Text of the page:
+91 9316160100

You have no items in your shopping cart.

Product was successfully added to your shopping cart.

Sport Climbing India

"Belayers ready?.." "Judges Ready?.." "Climbers! On your marks... Ready... GO!!!!!"

The resonating sound of that call in utter silence, before the eruption of chaotic cheers, is a moment so blank yet enthralled with such intense energy that one just can’t look away as fearless climbers take on the challenging wall.

Technical, creative, control, intelligence, stamina, strength, endurance, flexibility & determination are a few words that come to mind when you see climbers carry out their lucid thought process & engaging techniques on the wall.

The routes were designed with devious perfection & clever sequences which inspire a climber or two or in this case 188 climbers and their supporters, all keen to see the outcome of the zonal sport climbing competition held @ Emerald Heights International School, Indore from 25th to 29th October 2017. This was a state level competition held across 7 zones in India. The top three winners in each category advance to the nationals.

Sport Format

Sport climbing is a form of rock climbing that relies on permanent anchors fixed to the rock for protection. The athletes are required to perform in the following three formats:

A brief history of the sport

Sports climbing is a relatively new sport with the first competitions being held in the 1940s. These events were focused on Speed Climbing, and were mostly dedicated to Soviet climbers until the 1980s. In 1985, in the Olympic town of Bardonecchia, Italy, not far from Torino, Andrea Mellano, a member of the Academic Group of CAI, and Emanuele Cassarà, a well-known Italian sport journalist, gathered a group of the best climbers for an event called "SportRoccia" held at a natural crag in Valle Stretta. It was the first organized Lead competition, launching a new era of modern Sport Climbing. Thousands of spectators were amazed by the victory of German athlete Stefan Glowacz.

Sport climbing—today’s most popular form of roped climbing—was a highly controversial practice during its early inception in the 1980s. During this time, sport climbing pioneers such as Alan Watts scoured the walls of Oregon’s Smith Rock State Park to find lines that could be established using bolts drilled into crack-less rock faces. In the early 90s, several large events were organized in all the main arenas of Europe, as well as in Japan and the US. During these years, it was decided that International events would be run only on artificial walls, in order to eliminate any environmental impact.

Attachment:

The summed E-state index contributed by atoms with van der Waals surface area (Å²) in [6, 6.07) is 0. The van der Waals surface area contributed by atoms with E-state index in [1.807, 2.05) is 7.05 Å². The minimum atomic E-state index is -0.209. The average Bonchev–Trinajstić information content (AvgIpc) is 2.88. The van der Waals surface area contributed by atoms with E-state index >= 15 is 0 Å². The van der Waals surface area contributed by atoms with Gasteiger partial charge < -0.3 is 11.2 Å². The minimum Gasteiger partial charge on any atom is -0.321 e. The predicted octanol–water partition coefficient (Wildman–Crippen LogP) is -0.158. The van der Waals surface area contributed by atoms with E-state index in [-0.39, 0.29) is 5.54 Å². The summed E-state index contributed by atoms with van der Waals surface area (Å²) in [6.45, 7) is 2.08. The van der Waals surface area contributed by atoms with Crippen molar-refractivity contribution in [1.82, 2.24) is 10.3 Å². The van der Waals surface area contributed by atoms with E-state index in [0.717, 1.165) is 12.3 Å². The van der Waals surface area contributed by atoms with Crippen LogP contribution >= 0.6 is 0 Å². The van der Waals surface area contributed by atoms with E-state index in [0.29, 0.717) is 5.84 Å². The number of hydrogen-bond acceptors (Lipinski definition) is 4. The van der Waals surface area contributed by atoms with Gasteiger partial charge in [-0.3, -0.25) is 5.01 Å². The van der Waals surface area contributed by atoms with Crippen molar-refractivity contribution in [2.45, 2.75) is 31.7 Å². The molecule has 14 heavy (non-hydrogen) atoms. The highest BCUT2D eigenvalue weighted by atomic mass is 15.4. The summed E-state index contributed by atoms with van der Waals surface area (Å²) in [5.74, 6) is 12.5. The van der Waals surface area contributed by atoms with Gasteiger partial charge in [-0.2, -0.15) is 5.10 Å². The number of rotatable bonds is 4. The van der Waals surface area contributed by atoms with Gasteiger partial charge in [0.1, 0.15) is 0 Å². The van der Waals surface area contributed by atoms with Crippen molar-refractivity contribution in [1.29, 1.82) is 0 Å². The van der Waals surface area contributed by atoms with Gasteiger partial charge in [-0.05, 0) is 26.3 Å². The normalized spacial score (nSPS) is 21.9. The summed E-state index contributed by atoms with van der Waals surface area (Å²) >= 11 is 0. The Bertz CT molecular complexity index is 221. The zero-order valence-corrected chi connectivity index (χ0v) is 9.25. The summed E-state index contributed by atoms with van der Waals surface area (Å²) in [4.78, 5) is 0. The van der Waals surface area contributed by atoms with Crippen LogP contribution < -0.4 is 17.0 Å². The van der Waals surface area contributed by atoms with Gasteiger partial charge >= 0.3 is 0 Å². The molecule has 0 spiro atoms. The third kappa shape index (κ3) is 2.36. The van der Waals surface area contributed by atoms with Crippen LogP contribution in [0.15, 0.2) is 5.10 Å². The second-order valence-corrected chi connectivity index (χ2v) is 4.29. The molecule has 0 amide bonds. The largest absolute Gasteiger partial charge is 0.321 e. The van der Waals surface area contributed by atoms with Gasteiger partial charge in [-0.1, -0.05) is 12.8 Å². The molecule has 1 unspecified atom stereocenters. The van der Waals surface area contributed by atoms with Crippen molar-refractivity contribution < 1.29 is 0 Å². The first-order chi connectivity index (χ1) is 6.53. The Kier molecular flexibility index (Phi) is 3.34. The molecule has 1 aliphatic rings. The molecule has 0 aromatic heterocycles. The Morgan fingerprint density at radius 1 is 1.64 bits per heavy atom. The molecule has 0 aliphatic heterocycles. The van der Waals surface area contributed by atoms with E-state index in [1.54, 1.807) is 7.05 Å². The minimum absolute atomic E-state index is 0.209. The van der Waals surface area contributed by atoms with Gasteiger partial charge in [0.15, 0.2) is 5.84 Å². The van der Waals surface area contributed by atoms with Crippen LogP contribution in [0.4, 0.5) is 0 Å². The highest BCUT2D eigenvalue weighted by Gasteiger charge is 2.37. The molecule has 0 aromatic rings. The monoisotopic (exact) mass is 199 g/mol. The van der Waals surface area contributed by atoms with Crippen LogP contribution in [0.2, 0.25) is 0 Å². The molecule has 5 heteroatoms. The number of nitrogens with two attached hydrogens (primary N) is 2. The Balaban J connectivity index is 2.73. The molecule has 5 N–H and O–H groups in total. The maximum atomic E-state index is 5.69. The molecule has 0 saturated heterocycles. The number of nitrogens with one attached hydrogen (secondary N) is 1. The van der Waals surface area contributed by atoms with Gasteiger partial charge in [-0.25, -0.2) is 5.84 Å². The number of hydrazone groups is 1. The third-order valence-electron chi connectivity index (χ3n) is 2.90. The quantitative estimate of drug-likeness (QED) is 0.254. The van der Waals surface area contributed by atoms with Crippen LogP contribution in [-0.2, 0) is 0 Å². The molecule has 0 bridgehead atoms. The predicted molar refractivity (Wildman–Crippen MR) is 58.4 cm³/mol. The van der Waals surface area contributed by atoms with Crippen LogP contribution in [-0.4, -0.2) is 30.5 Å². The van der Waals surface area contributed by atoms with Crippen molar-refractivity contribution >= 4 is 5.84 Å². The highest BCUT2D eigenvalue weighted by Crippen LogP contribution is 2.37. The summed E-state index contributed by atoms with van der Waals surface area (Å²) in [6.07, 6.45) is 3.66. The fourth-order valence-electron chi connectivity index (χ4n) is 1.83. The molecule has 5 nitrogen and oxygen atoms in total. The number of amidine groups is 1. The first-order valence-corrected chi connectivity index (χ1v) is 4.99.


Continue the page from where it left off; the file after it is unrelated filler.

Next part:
In September 2015, Sport Climbing was officially proposed as a new sport for the Tokyo 2020 Olympic Games by the Tokyo 2020 Additional Event Programme Panel. In 2016, Sport Climbing is officially confirmed as an additional sport for the Tokyo 2020 Olympic Games by the IOC Session. Along with four other sports, including Baseball, Softball, Karate, and Surfing, Sport Climbing is accepted into the program of Tokyo 2020.

Sports Climbing is now set to make its debut at the Youth Olympic Games Buenos Aires 2018, two years ahead of its inclusion in the Olympic Games Tokyo 2020.

Sports Climbing in India

Sport climbing in India started back in the 1980s, when foreign climbers visited and gave Indian mountaineers the opportunity to climb overseas and brought climbing specific equipment with them. The sport soon took off and training walls were built and more athletes pursued the sport in India.

December 1993 – Ironman & Climbing Guru Mohit Oberoi developed the first 15 meter lead climbing wall at the Mira Model School, Janakpuri, New Delhi. Ever since then the sport has made steady progress with over 150 walls built across the country and the sport percolating to places across the country.

The sport has been the foster child of the Indian Mountaineering Foundation, which has a substantial role in funding and developing it in India. The IMF is a national body that governs adventure sports in India, established in 1957. It organizes, supports, and provides a base for mountaineering, skiing, rock climbing and trekking both at competition levels, as well as expeditions. The IMF works closely with the Ministries of Sports, Home, Defense, Tourism and Environment of the Government of India. It provides accreditation and permits to all foreign climbers seeking an expedition in the Himalayas. It is also involved in organizing international conferences, training programs, and various environmental protection projects in the Himalayas.